One evening after my Wednesday night meditation class, Amy, a member of our D.C. meditation community, asked if we might talk for a few minutes about her mother, a woman she often referred to as “a manipulative, narcissistic human.” Amy’s mother had recently been diagnosed with terminal breast cancer, and as the only local offspring, Amy had become her mother’s primary caretaker. So, there she was, spending hours a day with a person she’d been avoiding for decades. “I can’t stand myself for having such a hard heart,” Amy confessed.
Amy and I agreed to meet privately to explore how she might use her practice to find more freedom in relating to her mother. At … Read more »
I had a nightmare the other night. That’s unusual for me.
True, there was the one last week where I had a bad dream that the wrong guy won the presidential election, and I awoke in a panic that the economy was about to go down the tubes again. But it’s not hard to see why I had that particular nightmare, and I’m sure I wasn’t alone in it.
The one I had two nights ago — just a little too late for Hallowe’en — was different. Much darker. And even scarier.
In this dream I’d just woken up. It was still night. I was lying in a small, dark room, alone, in a twin … Read more »
I’d gone into therapy during my sophomore year in college, and remember the day I brought up my current prime-time fixation: how to stop binge eating. No matter how committed I felt to my newest diet plan, I kept blowing it each day, and mercilessly judged myself for being out of control. When I wasn’t obsessing on how I might concoct a stricter, more dramatic weight-loss program, I was getting caught up in food cravings.
My therapist listened quietly for a while, and then asked a question that has stayed with me ever since: “When you are obsessing about eating, what are you feeling in your body?” As my attention shifted, I immediately noticed the … Read more »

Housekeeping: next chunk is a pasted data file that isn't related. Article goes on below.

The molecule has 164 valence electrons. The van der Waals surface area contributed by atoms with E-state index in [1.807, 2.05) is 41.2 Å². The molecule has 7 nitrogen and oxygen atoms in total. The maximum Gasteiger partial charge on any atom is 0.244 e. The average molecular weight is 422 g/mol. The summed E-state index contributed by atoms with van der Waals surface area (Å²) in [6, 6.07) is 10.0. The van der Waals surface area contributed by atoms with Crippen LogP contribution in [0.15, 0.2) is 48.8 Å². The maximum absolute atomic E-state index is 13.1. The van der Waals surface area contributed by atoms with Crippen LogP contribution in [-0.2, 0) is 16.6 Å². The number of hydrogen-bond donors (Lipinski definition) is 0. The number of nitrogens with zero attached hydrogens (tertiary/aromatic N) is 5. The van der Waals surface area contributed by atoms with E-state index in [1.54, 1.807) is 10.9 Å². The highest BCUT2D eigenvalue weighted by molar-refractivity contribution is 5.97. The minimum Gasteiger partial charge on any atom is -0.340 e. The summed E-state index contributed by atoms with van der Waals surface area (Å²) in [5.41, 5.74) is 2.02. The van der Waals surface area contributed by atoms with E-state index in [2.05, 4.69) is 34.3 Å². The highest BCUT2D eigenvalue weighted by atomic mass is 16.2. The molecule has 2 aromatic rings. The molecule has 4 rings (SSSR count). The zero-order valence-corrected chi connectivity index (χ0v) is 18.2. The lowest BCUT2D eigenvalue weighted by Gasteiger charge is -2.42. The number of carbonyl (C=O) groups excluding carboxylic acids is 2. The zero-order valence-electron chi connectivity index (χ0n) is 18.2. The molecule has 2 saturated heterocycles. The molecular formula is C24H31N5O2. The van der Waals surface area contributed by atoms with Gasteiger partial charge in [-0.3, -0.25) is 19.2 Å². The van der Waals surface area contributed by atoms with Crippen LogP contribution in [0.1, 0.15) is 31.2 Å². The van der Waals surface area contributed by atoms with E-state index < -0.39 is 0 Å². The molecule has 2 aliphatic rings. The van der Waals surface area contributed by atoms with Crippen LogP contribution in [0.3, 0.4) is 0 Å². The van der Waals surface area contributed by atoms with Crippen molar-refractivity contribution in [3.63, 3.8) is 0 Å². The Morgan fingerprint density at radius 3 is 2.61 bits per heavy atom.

Sanjeev K Ahuja,, Hindustan Times: The terror-struck managers, supervisors and engineers at Maruti Suzuki’s Manesar plant — who witnessed violence at the factory premises on July 18 — have been attending meditation and spiritual classes at the Brahma Kumari Om Shanti Retreat Centre (ORC) since July 30. ORC members have also delivered discourses for the workers, who were arrested on the first day of the attack, in Gurgaon jail.
“The first batch of 35-40 managers attended a two-day workshop on July 30-31. ORC director BK Ashsa Didi also addressed the staff.
Besides meditation, the workshop also stresses upon how workers should overcome fear and improve inter-personal relations,” said BK Sanjay of ORC.
“A total of … Read more »
On a blog at the Huffington Post, I used the example of Stephen Colbert’s satirical “March to Keep Fear Alive” as a timely illustration of a larger point: humans evolved to be fearful – since that helped keep our ancestors alive – so we are very vulnerable to being frightened and even intimidated by threats, both real ones and “paper tigers.” With his march, Colbert was obviously mocking those who play on fear, since we certainly don’t need any new reminders to keep fear alive.
This vulnerability to feeling threatened has effects at many levels, ranging from individuals, couples, and families to schoolyards, organizations, and nations. Whether it’s an individual who worries about the consequences … Read more »